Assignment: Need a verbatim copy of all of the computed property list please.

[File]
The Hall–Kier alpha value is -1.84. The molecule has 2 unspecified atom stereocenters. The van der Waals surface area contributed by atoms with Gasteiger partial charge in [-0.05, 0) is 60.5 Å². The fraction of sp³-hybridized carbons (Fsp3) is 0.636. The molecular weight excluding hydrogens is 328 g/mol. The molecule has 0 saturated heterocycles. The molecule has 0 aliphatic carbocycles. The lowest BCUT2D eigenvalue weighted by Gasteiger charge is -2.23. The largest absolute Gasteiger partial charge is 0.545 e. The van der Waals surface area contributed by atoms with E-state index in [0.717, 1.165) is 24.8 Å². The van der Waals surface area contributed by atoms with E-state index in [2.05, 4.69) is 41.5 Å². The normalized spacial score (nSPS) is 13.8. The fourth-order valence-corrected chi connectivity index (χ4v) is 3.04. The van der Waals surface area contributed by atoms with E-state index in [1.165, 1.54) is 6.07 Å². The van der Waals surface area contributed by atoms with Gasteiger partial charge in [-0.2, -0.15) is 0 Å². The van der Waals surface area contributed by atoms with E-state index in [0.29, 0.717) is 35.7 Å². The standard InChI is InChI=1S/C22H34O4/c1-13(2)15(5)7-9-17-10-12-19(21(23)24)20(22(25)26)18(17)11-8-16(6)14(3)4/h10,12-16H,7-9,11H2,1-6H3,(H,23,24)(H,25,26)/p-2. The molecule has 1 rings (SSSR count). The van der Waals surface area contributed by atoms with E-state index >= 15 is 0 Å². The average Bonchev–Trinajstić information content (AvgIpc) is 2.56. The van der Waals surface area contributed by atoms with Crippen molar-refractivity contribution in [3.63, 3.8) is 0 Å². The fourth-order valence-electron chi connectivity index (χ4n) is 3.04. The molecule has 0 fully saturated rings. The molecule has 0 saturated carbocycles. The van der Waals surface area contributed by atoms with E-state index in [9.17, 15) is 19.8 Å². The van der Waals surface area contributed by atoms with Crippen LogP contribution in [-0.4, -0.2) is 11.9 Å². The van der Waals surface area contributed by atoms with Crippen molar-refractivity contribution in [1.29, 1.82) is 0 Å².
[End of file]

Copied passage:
The Hall–Kier alpha value is -1.84. The molecule has 2 unspecified atom stereocenters. The van der Waals surface area contributed by atoms with Gasteiger partial charge in [-0.05, 0) is 60.5 Å². The fraction of sp³-hybridized carbons (Fsp3) is 0.636. The molecular weight excluding hydrogens is 328 g/mol. The molecule has 0 saturated heterocycles. The molecule has 0 aliphatic carbocycles. The lowest BCUT2D eigenvalue weighted by Gasteiger charge is -2.23. The largest absolute Gasteiger partial charge is 0.545 e. The van der Waals surface area contributed by atoms with E-state index in [0.717, 1.165) is 24.8 Å². The van der Waals surface area contributed by atoms with E-state index in [2.05, 4.69) is 41.5 Å². The normalized spacial score (nSPS) is 13.8. The fourth-order valence-corrected chi connectivity index (χ4v) is 3.04. The van der Waals surface area contributed by atoms with E-state index in [1.165, 1.54) is 6.07 Å². The van der Waals surface area contributed by atoms with Gasteiger partial charge in [-0.2, -0.15) is 0 Å². The van der Waals surface area contributed by atoms with E-state index in [0.29, 0.717) is 35.7 Å². The standard InChI is InChI=1S/C22H34O4/c1-13(2)15(5)7-9-17-10-12-19(21(23)24)20(22(25)26)18(17)11-8-16(6)14(3)4/h10,12-16H,7-9,11H2,1-6H3,(H,23,24)(H,25,26)/p-2. The molecule has 1 rings (SSSR count). The van der Waals surface area contributed by atoms with E-state index >= 15 is 0 Å². The average Bonchev–Trinajstić information content (AvgIpc) is 2.56. The van der Waals surface area contributed by atoms with Crippen molar-refractivity contribution in [3.63, 3.8) is 0 Å². The fourth-order valence-electron chi connectivity index (χ4n) is 3.04. The molecule has 0 fully saturated rings. The molecule has 0 saturated carbocycles. The van der Waals surface area contributed by atoms with E-state index in [9.17, 15) is 19.8 Å². The van der Waals surface area contributed by atoms with Crippen LogP contribution in [-0.4, -0.2) is 11.9 Å². The van der Waals surface area contributed by atoms with Crippen molar-refractivity contribution in [1.29, 1.82) is 0 Å².